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05 27, 2012 by The Times-Picayune
Operators of offshore supply vessels say they are bracing for a shortage of qualified crew members that could drive up costs and hamper the pace of deepwater drilling in the Gulf of Mexico more than two years after the BP oil spill. Covington-based Hornbeck Offshore Services reported earlier this month that its operating expenses for the year could rise to $255 million, up $13 million from earlier forecasts, laying the blame on higher labor costs. The company says competition for offshore mariners is increasing and driving up the wages that are paid.
Hornbeck warned in its most recent quarterly filing with the Securities and Exchange Commission that the shortage, spurred in part by new regulatory requirements and increases in required staffing levels on some vessels, could mean fewer supply vessels are available to support deepwater drilling operations in the Gulf. Last summer, some in the industry speculated that as many as 50 vessels had moved from the region in the 15 months after the spill.
Joseph Bennett, chief of investor relations for Tidewater Inc., a New Orleans company that operates a fleet of supply vessels for the oil and gas industry, said that although it operates primarily in international waters, Tidewater is not immune to workforce pressures, "especially as more equipment is needed."
"Labor is something that when you're a capital-intensive company or an industry like we are, that requires people to run the equipment," Bennett said, adding that "it's always an issue, whether you have too many, too little, as the business goes up or down, that's part of the challenge."
Shane Guidry, chairman and chief executive of Harvey Gulf International Marine in New Orleans, said that as some operators dry-docked their supply vessels or left the Gulf in the months after the Deepwater Horizon disaster, many qualified, local mariners were laid off, and may have since abandoned the field or started work on different types of vessels.
"The Gulf of Mexico is very busy. People are trying to not only pick up where they left off and get that lost production back to the market, but they're trying to increase and in some cases double it, triple it, and to do that it takes a lot of manpower," he said.
"We're having to play catch up a little bit because of that, and then you also have the companies that had a tough time weathering the storm, so they just tied boats up here in the U.S. and they let crew members go for a while," Guidry said.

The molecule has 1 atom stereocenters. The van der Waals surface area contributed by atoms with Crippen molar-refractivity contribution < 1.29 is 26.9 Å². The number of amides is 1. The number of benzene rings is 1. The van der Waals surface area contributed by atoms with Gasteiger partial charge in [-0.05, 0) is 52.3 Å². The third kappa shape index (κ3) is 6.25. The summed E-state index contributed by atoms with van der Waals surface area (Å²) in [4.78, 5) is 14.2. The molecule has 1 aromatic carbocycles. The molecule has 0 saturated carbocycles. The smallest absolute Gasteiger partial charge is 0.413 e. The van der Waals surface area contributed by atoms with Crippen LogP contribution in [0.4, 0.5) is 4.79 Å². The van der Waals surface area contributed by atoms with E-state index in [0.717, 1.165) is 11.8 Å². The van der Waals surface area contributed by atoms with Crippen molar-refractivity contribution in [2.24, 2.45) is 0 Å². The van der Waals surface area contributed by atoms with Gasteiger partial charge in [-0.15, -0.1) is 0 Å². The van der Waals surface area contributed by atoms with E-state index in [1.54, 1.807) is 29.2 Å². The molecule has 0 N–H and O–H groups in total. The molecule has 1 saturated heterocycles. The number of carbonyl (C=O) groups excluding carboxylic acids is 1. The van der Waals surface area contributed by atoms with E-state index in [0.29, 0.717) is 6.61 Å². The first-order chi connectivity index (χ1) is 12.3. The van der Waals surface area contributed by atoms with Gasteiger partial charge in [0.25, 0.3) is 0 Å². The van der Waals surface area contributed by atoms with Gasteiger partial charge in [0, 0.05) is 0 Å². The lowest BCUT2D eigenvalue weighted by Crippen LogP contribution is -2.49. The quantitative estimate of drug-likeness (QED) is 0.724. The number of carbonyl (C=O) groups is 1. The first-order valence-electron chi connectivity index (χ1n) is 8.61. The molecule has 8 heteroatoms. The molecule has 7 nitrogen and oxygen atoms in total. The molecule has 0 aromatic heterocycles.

While he doesn't blame the Macondo blowout outright for the shortage, Guidry said the 2010 incident is still a factor. "Of course, had the spill not occurred, you wouldn't be playing catch up on the drilling side to get production up, and you wouldn't have had 64 vessels leave the Gulf and let go of crew members," he said.
At Harvey Gulf, day rates for mariners went down about 15 percent after the oil spill ended, then evened out and increased another 15 percent at the beginning of this year. "You have to be willing to pay what the market is," he said.
Meanwhile, in a May 3 conference call with analysts, Hornbeck CEO Todd Hornbeck acknowledged that drawing talent would come at a cost.
"As the Gulf of Mexico continues to recover, this need has become more acute and more compensation for the most qualified mariners has, and we believe will continue to intensify," Hornbeck said on the call.
"The bottom line is that intense competition for mariners is part of our business environment and an area in which we believe we can succeed," he said.
Jim Adams, president of the Offshore Marine Services Association in New Orleans, was beginning to see a mariner shortage develop before the spill, when the pace of drilling was picking up. He said the lull in activity during the months-long moratorium and since then has only added to it.
"Pre-Macondo, there was a shortage of qualified mariners," Adams said, "and as the Gulf gets busier, it's ironic but the mariner shortage, it's almost gotten worse because of it, because we dislocated a significant amount of the workforce."
Still, Adams believes that, in time, a solution will emerge, as some mariners transfer from other sectors or new recruits go in for training.
"Higher wages will attract new mariners to enter the profession," he said.
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